STOL Transport From Indonesia To Fly Next Year

 - February 12, 2014, 7:00 AM
PT DI’s N219 is a modern answer to the need for rugged, STOL aircraft in outlying areas. (Photo: David McIntosh)

PT Dirgantara Indonesia (PT DI, Indonesian Aerospace) expects to fly its N219 twin-turboprop transport next year. The aircraft has been under development for some time to answer a need for a rugged STOL airliner able to operate in and out of remote, semi-prepared airstrips. At the same time, the N219 is intended to provide cost-efficient and reliable operations through the use of modern avionics and engines.

PT DI has a long history of building the CASA (Airbus Defence and Space) Aviocar under license as the NC212, and is now the sole production source for this aircraft. The Aviocar naturally provided a useful basis for development of a longer and more refined aircraft that can accommodate 19 passengers in a standard 2+1 seating arrangement. Some experience from the abortive IPTN (as PT DI was then known) N250 50-seater regional airliner has also been brought in to the new design.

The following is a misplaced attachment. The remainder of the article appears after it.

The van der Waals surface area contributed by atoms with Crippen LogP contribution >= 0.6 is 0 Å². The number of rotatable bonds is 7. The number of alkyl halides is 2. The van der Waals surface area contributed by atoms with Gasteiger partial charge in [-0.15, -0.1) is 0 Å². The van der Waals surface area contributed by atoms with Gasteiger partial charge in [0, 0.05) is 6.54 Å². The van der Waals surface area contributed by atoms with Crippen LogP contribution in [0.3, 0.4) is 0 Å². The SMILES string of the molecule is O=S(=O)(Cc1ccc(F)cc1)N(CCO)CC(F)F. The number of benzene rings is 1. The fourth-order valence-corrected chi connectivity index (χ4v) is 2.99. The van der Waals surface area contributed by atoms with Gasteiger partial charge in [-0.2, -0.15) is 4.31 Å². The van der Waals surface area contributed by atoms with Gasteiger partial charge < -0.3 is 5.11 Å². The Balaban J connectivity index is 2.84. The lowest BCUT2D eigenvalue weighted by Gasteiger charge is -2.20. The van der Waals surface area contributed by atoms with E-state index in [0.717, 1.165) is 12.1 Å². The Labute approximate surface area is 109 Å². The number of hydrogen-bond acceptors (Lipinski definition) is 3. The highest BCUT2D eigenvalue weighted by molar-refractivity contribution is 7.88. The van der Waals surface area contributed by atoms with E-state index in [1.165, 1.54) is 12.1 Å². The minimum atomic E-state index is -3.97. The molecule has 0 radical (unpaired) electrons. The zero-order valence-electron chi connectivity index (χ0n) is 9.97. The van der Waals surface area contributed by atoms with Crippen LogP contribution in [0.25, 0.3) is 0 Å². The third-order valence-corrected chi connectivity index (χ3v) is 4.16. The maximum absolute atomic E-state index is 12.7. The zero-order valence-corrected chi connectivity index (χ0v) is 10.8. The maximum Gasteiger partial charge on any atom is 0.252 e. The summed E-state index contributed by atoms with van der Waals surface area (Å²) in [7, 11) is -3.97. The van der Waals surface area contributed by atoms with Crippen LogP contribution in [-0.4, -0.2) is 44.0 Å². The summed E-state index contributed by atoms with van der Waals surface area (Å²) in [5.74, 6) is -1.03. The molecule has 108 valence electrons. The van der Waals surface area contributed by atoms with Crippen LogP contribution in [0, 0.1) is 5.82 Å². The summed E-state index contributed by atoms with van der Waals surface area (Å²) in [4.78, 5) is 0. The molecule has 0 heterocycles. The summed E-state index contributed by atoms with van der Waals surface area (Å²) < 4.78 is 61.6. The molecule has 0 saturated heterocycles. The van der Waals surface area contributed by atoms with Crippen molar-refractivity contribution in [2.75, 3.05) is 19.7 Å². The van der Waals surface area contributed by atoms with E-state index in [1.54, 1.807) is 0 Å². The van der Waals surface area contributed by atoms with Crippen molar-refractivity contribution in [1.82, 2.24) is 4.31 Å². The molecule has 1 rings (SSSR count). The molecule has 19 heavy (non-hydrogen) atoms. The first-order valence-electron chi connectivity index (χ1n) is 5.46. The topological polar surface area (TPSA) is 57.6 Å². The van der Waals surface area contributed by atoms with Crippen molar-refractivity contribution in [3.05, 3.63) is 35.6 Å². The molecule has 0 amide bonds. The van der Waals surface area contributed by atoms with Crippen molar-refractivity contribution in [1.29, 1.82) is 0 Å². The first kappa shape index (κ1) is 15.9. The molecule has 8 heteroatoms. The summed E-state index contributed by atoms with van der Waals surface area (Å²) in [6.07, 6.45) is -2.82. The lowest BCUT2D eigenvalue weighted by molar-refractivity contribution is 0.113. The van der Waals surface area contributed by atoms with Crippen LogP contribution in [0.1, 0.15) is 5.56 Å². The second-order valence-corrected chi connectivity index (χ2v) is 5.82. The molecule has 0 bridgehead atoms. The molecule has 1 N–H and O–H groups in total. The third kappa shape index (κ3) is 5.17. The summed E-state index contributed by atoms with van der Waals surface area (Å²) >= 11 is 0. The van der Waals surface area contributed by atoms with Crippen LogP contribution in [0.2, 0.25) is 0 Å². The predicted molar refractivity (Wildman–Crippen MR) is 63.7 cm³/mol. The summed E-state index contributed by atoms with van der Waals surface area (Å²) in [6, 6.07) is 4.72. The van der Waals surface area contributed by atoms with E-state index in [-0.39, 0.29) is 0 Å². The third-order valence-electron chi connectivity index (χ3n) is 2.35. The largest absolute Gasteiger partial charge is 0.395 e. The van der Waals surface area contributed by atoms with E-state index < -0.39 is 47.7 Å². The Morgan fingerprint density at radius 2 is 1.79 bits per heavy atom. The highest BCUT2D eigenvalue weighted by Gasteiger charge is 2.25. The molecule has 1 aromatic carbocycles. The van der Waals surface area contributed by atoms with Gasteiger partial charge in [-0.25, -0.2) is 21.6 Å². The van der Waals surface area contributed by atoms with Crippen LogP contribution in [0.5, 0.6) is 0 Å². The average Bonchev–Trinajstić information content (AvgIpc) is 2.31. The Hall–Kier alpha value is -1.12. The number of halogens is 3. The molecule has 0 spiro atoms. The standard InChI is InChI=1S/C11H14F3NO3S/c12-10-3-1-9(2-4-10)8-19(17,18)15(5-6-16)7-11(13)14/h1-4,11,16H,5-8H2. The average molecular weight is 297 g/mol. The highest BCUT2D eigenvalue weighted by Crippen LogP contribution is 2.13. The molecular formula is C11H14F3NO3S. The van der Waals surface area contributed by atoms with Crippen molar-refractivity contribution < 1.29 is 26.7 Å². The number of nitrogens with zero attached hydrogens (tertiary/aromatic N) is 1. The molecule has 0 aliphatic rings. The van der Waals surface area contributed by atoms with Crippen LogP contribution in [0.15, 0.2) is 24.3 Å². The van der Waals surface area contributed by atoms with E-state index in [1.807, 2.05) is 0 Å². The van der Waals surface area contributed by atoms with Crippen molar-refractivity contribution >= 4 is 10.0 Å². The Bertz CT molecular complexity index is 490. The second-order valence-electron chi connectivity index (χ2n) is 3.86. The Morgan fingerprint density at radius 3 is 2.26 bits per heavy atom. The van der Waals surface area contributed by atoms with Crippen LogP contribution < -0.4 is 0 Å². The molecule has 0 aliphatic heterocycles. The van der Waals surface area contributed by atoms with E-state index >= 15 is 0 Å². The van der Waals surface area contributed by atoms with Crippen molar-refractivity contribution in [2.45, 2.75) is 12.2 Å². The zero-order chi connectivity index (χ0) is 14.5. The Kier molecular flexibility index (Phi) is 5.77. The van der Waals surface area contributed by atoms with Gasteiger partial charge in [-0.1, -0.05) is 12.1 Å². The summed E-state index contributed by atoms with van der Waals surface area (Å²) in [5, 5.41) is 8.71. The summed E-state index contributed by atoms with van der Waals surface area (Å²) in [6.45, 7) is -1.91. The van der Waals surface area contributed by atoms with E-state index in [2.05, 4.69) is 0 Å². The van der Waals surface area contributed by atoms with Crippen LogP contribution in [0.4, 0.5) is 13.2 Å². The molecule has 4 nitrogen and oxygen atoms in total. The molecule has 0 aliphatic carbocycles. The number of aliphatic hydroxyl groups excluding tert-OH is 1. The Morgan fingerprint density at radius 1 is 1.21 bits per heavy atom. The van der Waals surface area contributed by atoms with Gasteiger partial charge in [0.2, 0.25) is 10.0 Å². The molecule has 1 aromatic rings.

Compared with the NC212, the N219 is longer and aerodynamically cleaner. The wing is mounted slightly higher to keep cabin intrusion to a minimum, creating what its designers say is the largest cabin available in its class (6.50 x 1.82 x 1.70 meters). The sponson-mounted fixed undercarriage of the Aviocar is replaced by a neater sprung unit. Power is provided by two 850-shp Pratt & Whitney Canada PT6A-42 turboprops. They give a takeoff distance to clear a 35-foot obstacle of 1,427 feet, while landing distance after clearing a 50-foot obstacle is 1,587 feet. PT DI has selected a Garmin flight deck with a five-screen display.

PT DI already has an order for 50 N219s from Indonesian carrier Lion Air, plus 50 options. NBA (Nusantara Buana Air), an NC212 operator, signed for 30 aircraft (including options) in February 2012. As well as airlines, PT DI is targeting military and freight operators with the N219. The aircraft has a flexible door system allowing it to admit bulky items, and the cabin can be reconfigured for various special missions. It has been reported that the Royal Thai Navy has an interest in the N219.